Summer has drawn to a close: Children are back in school; fall has arrived. The Office of Communication recently asked some members of Fermilab’s senior leadership what science-based books they read over the summer, as well as their preferred location to indulge their inner bibliophile. The results are interesting with one surprising anomaly.
The books read, as you might imagine, vary widely across the scientific spectrum — from hard science fiction to non-fiction on a range of subjects. While choices differ, those polled do tend to share a preference as to where they enjoy turning pages.
Press on to discover this summer’s favorites.
James Amundson, head of Scientific Computing Division
Book: “Extra Life: A Short History of Living Longer” by Steven Johnson
It is a fascinating discussion of how, after staying roughly constant for most of human history, life expectancy doubled over the course of 100 years.
Where I love to read: I mostly read just before going to sleep
Amber Kenney, chief safety officer
Book: “Why We Sleep: Unlocking the Power of Sleep and Dreams” by Matthew Walker, PhD
The book, written by a neuroscientist, discusses the science of sleep and why sleep is critical to the functioning of our brains and our physical health. [There are] interesting ties to occupational safety.
Where I love to read: outside on the deck
Doug Glenzinski, chief project officer
Book: “The Other Einstein” by Marie Benedict
It’s a historical fiction about Mileva Maric, Albert Einstein’s first wife, an accomplished physicist who faced many challenges and prejudices as a woman pursuing a career in science in the early 1900s.
Where I love to read: in my backyard if the weather permits
Jacquie Bucher, head of the Office of Communication
Book: “Seveneves” by Neal Stephenson
I managed to finish this 850-page, hard sci-fi epic, a tale of mankind’s annihilation and survival that spanned 5,000 years. I was utterly mesmerized, challenged and frustrated; I threw in the towel, came back and believed if I could conquer this novel, I’d be changed by the full experience —in fact, I was. A movie adaptation by director Ron Howard is in the making; for some, that might be a better way to go.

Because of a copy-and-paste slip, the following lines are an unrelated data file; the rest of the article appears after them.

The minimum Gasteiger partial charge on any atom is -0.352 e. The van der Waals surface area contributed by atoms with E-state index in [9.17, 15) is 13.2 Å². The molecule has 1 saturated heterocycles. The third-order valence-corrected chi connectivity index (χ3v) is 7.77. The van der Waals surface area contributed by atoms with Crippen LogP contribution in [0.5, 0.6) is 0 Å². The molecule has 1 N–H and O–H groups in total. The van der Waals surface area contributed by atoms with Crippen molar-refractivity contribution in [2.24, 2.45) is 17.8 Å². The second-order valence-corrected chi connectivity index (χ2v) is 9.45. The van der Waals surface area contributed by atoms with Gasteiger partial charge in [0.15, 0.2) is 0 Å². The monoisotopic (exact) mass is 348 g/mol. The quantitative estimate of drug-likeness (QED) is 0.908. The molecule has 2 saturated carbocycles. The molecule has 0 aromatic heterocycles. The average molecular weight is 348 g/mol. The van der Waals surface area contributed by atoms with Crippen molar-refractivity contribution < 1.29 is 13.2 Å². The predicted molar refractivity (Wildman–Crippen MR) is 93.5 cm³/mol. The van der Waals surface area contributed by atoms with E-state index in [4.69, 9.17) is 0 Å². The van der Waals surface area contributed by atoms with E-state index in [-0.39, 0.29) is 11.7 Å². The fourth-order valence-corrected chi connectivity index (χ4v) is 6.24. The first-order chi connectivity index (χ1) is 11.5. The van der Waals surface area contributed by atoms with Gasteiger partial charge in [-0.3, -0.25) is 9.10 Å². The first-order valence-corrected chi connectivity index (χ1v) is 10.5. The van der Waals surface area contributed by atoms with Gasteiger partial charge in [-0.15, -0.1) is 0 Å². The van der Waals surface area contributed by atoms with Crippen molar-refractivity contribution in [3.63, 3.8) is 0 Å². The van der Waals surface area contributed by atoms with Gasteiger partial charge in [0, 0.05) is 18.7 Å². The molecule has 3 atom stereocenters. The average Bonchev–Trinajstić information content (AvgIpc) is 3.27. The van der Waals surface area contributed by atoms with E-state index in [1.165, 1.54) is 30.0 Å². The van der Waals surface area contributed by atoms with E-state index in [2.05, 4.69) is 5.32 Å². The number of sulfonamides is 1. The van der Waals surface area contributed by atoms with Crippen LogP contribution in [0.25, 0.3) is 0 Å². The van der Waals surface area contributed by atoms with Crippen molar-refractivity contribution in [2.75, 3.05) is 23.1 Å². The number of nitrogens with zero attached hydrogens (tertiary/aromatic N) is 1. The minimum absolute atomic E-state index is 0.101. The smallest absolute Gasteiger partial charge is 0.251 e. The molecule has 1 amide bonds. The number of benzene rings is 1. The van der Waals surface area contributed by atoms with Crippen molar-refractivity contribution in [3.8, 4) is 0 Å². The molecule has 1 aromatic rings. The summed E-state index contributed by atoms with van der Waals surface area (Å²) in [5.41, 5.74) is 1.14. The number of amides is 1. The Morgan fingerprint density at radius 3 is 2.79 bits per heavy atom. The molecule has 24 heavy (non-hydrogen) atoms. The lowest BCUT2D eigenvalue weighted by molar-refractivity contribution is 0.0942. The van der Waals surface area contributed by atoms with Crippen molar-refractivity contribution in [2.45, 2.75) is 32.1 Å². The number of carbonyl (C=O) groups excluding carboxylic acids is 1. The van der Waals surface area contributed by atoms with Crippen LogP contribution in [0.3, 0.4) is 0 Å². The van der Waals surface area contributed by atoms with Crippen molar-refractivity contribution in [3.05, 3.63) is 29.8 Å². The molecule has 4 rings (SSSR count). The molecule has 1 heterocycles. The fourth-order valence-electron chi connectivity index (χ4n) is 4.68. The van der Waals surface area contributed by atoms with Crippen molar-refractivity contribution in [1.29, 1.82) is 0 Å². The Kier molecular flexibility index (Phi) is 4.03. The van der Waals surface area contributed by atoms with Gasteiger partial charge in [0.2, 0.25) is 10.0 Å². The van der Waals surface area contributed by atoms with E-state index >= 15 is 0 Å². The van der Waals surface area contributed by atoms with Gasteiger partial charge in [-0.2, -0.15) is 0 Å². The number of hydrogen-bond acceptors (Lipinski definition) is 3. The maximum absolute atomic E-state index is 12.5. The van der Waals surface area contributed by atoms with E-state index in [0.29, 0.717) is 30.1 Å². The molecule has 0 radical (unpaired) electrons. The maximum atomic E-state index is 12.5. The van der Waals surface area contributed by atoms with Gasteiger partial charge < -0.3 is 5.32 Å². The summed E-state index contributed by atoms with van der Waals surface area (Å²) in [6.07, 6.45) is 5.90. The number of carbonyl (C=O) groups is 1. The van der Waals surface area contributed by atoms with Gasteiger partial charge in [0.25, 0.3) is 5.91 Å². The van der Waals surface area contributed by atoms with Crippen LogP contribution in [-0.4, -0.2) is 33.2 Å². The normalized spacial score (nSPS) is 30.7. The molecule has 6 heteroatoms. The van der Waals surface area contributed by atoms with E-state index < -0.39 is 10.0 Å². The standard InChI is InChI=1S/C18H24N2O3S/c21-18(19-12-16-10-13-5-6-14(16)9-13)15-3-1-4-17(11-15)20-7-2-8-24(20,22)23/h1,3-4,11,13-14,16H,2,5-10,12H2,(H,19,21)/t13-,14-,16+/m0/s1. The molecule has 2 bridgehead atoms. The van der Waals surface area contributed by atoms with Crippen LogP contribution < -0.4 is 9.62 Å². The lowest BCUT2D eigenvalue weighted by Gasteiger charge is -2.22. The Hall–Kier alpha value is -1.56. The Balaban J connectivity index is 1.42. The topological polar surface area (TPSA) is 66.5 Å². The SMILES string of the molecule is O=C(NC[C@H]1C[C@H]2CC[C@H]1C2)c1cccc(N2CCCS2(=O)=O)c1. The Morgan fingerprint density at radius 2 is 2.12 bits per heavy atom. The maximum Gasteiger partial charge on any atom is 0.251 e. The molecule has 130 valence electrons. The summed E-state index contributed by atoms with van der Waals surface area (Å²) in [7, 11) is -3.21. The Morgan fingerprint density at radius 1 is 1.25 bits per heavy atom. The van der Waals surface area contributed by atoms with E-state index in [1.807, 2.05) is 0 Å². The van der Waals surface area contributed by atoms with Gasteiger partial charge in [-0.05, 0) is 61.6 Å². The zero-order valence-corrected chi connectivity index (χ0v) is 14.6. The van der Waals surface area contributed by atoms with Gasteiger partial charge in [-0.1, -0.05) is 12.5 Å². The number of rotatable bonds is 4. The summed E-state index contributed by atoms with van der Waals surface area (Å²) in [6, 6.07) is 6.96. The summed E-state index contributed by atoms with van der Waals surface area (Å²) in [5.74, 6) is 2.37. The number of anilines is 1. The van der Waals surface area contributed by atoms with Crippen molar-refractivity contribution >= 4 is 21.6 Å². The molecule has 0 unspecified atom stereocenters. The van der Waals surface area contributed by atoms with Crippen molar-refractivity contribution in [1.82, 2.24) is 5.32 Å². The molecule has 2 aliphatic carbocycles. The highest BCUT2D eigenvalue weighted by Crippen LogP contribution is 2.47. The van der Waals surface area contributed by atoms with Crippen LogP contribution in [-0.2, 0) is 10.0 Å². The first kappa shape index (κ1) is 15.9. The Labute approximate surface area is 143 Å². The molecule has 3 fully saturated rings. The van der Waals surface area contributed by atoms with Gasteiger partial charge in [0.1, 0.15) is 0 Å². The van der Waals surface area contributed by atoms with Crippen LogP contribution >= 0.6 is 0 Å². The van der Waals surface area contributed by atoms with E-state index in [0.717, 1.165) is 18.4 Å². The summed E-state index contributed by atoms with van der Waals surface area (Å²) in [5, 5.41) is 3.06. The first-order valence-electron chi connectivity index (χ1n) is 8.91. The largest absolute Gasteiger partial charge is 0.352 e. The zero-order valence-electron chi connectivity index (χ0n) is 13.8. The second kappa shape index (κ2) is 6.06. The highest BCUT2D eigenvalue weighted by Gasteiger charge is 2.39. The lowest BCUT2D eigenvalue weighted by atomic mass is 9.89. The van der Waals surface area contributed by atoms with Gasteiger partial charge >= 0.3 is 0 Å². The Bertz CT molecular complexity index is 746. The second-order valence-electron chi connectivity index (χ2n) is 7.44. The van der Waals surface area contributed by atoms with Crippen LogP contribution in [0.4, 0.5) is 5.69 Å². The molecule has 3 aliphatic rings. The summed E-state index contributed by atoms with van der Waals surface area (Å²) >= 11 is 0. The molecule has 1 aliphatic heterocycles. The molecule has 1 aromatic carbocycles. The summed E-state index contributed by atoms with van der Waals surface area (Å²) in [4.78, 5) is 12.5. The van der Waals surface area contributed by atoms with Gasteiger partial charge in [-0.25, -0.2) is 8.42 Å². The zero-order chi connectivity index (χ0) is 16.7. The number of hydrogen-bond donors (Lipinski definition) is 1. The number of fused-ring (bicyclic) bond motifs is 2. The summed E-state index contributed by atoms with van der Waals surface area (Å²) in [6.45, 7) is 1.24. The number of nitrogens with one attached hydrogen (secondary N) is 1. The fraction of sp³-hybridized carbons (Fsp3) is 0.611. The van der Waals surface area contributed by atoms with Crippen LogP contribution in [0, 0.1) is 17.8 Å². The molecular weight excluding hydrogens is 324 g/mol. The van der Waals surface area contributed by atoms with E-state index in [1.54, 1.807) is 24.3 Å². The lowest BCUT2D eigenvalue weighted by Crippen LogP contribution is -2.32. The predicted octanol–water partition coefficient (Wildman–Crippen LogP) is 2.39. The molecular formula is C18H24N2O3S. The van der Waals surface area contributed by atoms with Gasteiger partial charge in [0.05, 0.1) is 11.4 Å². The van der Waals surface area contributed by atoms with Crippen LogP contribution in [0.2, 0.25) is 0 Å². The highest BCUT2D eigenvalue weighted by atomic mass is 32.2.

Where I love to read: outside on my deck with my feet in the sun
Elaine McCluskey, LBNF/DUNE-US project manager
Book: “Visionary Women: How Rachel Carson, Jane Jacobs, Jane Goodall, and Alice Waters Changed Our World” by Andrea Barnet
This book reminded me of the important contributions to the progressive movement from four amazing women, how much their work impacted our lives and how much we owe them.
Where I love to read: on my patio
Sandra Charles, chief equity, diversity and inclusion officer
Book: “A Black Woman’s Journey from Cotton Picking to College Professor: Lessons About Race, Class, and Gender in America” by Menah Pratt-Clarke
The book is a complex historical record and personal account of oppression, determination and empowerment, told by the current vice president for strategic affairs and diversity at Virginia Tech.
Where I love to read: I enjoy reading under a blanket in my family room.
Anju Jain, chief human resources officer
Book: I haven’t read any this summer, but I finished writing one: “The Flywheel of Life and Leadership”
Just as a flywheel transfers power from a motor to a machine, we as leaders transfer power to others through how we live and lead.
The narrative hones on three principles that are of relevance both in life and leadership: balance, relationships and an operating model.
Where I love to write: backyard; study; coffee shop
Do you have a science-focused book you read over the summer that you’d recommend? If so, email email@example.com with your recommendation, using the subject line: Summer books. We’ll add the book titles we receive to the end of this article.
Other recommended books:
“The Hidden Life of Trees” by Peter Wohlleben
“Code Girls” by Liza Mundy